Allan Armstrong argued for a working class campaign which links republican and social issues. He said it was nonsense to believe that the establishment did not want this parliament - anything but. This was a concerted effort on their part to limit any notion of a Scottish parliament to this narrow agenda.

Mary Ward said we should be in no doubt that Blair was trying to suppress the democratic aspirations of the Scottish people through active advocacy of a ‘yes, yes’ vote in this rigged referendum. It is the gloved hand rather than the iron fist, but we should not delude ourselves that it is anything but a measure to shore up the stability of the UK capitalist state. Unless we put forward a distinctive alternative we will only give credence to the Scottish establishment, no matter how many ‘health warnings’ we put in our papers.

Rather than being cowed by small forces into liquidating ourselves into Scotland forward we need to build the SSA through an active boycott. The courage we showed in standing in the general election should be emulated, not retreated from.

Back in the conference the debate on involvement in the ‘yes, yes’ campaign reached an interesting climax. Alan McCombes introduced the discussion on future work with a clear commitment to building the SSA as a mass working class party. He said we were the only real “political opposition to Labour, especially in Glasgow” and would in time inspire thousands of working class people: “It is those that take risks who make history.” A strange attitude for someone who is proposing the ‘safe’ option of Scotland Forward.

Catriona Grant of SML and Edinburgh SSA argued that she and others had very grave concerns about getting involved in Scotland Forward. She had been present at their founding conference and had seen that this was not some umbrella group but a Labour Party stooge where business and establishment cuddled up to each other. The Tories present on the day were given a standing ovation and SNP members did not even mention independence. While she agreed we should go to their meetings and put our point of view, we should not work within the campaign. An amendment was put forward to delete the sentence from the campaigns resolution committing the SSA to involvement in local and national structures of Scotland forward. When the vote was taken, the conference was split right down the middle. A recount showed 34 for the amendment and 38 against with three abstentions. It was a narrow defeat for those who to one degree or another are recognising the logic of involvement in a ‘yes, yes’ campaign. And such a slim victory for the majority of the National Council shows that this argument must not be dropped.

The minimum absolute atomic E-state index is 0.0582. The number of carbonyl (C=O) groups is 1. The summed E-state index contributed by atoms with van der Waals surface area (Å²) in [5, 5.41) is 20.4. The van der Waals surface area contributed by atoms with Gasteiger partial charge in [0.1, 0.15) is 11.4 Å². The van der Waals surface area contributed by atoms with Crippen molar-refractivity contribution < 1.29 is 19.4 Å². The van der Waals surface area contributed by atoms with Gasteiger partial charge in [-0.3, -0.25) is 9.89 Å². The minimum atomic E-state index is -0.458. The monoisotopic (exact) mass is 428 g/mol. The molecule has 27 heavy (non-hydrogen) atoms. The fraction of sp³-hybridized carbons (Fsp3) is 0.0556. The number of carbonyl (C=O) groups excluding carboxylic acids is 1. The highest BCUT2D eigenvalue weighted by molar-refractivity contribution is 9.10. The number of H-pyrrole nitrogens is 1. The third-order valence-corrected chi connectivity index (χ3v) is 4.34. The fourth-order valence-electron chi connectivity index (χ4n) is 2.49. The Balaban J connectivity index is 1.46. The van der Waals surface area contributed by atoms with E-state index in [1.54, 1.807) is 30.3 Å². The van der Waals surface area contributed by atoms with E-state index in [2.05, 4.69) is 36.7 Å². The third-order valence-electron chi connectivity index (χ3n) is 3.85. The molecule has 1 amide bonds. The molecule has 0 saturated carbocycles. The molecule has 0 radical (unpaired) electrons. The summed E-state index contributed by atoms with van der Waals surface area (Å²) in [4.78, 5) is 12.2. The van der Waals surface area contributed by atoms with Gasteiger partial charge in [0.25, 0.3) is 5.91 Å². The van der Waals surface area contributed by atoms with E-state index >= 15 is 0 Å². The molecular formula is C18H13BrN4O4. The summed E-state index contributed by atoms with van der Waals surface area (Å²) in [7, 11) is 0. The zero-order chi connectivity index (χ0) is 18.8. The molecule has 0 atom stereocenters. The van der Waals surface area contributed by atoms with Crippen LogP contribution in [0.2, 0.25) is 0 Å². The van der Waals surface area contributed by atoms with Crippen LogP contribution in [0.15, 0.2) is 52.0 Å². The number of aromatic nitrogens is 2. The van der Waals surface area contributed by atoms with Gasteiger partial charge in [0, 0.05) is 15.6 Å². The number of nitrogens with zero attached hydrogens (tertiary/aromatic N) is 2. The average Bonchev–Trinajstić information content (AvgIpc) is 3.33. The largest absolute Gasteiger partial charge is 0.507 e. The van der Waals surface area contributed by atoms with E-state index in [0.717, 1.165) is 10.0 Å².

Another no less contentious issue was the question of the SSA’s attitude to Irish self-determination. Two substantial amendments to the discussion document had been submitted - one from the CPGB and one under the name of Richie Venton - perhaps the most sectarian of the SML leaders. Allan Green moved a procedural motion to remit these amendments for discussion in the branches and only to put the actual demands in the discussion document to the vote. This was clearly an attempt to circumvent discussion on the day, while at the same time to railroad those like ourselves with differing views into an ‘agreed’ position without having put forward our arguments in full.

On closer examination it became clear that comrade Venton’s demands were almost identical to those in the discussion document - suspiciously like a way of getting SML’s official position imposed through the back door. However, the majority of the conference was against the leadership on this and it was agreed to convene a conference on Ireland so that a proper debate could be had and a position agreed. The procedural motion was overwhelmingly defeated.

Other resolutions passed included a commitment to approach the SWP with a formal invitation to get involved in the SSA and also a motion in support of a woman worker sacked by Labour’s Bradford City Council because she is a lesbian.

The conference on the whole gave the impression both of an organisation that is going forward and one that is committed to debate and tolerance of minority views. Nationalism and reformism are still big questions which have to be fought out within the SSA and questions such as the ‘yes, yes’ campaign and Scotland Forward need to be vigorously pursued.

Nevertheless, as was shown on the day, many comrades from SML are opening up far more to debate. There are big division on Scotland forward and the strategy of building the SSA. There are undoubtedly those in the ranks of SML who would dearly like to turn their backs on the SSA and follow Peter Taaffe’s line in England and Wales of building a sectarian ‘small mass party’. The majority seems for the moment to be building something more serious and more useful. It is these anti-sectarian forces that we want to encourage in our fight for rapprochement.

Anne Murphy